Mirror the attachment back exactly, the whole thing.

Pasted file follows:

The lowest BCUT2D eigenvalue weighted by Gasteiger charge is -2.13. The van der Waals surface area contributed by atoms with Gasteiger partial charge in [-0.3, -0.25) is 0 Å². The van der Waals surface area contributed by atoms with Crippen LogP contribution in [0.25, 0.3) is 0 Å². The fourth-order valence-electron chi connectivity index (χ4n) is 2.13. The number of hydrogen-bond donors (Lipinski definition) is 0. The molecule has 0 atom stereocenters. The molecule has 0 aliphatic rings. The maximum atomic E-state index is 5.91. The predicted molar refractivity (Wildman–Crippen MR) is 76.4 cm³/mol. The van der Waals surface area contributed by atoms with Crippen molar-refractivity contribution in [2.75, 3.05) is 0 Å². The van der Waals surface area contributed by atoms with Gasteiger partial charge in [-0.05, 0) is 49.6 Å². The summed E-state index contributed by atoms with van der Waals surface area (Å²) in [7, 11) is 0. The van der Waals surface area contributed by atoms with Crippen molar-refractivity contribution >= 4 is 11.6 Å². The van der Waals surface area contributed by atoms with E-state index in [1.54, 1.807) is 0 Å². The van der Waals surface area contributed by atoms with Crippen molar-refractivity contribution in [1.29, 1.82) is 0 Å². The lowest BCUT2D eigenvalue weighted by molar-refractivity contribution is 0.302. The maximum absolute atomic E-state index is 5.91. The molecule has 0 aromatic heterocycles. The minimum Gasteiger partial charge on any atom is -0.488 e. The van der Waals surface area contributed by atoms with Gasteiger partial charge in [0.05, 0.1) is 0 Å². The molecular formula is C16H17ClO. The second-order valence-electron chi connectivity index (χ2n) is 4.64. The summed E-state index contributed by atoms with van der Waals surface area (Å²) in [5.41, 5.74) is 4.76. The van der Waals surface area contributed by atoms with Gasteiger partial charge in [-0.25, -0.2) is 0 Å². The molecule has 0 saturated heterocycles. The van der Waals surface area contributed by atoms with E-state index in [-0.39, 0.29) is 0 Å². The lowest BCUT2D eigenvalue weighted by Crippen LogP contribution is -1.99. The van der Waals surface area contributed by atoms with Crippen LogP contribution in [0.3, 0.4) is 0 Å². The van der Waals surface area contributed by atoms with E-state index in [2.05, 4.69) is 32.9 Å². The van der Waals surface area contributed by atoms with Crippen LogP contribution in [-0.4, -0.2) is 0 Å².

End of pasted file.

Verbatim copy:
The lowest BCUT2D eigenvalue weighted by Gasteiger charge is -2.13. The van der Waals surface area contributed by atoms with Gasteiger partial charge in [-0.3, -0.25) is 0 Å². The van der Waals surface area contributed by atoms with Crippen LogP contribution in [0.25, 0.3) is 0 Å². The fourth-order valence-electron chi connectivity index (χ4n) is 2.13. The number of hydrogen-bond donors (Lipinski definition) is 0. The molecule has 0 atom stereocenters. The molecule has 0 aliphatic rings. The maximum atomic E-state index is 5.91. The predicted molar refractivity (Wildman–Crippen MR) is 76.4 cm³/mol. The van der Waals surface area contributed by atoms with Crippen molar-refractivity contribution in [2.75, 3.05) is 0 Å². The van der Waals surface area contributed by atoms with Gasteiger partial charge in [-0.05, 0) is 49.6 Å². The summed E-state index contributed by atoms with van der Waals surface area (Å²) in [7, 11) is 0. The van der Waals surface area contributed by atoms with Crippen molar-refractivity contribution >= 4 is 11.6 Å². The van der Waals surface area contributed by atoms with E-state index in [1.54, 1.807) is 0 Å². The van der Waals surface area contributed by atoms with Crippen molar-refractivity contribution in [1.29, 1.82) is 0 Å². The lowest BCUT2D eigenvalue weighted by molar-refractivity contribution is 0.302. The maximum absolute atomic E-state index is 5.91. The molecule has 0 aromatic heterocycles. The minimum Gasteiger partial charge on any atom is -0.488 e. The van der Waals surface area contributed by atoms with Gasteiger partial charge in [0.05, 0.1) is 0 Å². The molecular formula is C16H17ClO. The second-order valence-electron chi connectivity index (χ2n) is 4.64. The summed E-state index contributed by atoms with van der Waals surface area (Å²) in [5.41, 5.74) is 4.76. The van der Waals surface area contributed by atoms with Gasteiger partial charge in [-0.25, -0.2) is 0 Å². The molecule has 0 saturated heterocycles. The van der Waals surface area contributed by atoms with E-state index in [-0.39, 0.29) is 0 Å². The lowest BCUT2D eigenvalue weighted by Crippen LogP contribution is -1.99. The van der Waals surface area contributed by atoms with Crippen LogP contribution in [0.3, 0.4) is 0 Å². The van der Waals surface area contributed by atoms with E-state index in [2.05, 4.69) is 32.9 Å². The van der Waals surface area contributed by atoms with Crippen LogP contribution in [-0.4, -0.2) is 0 Å².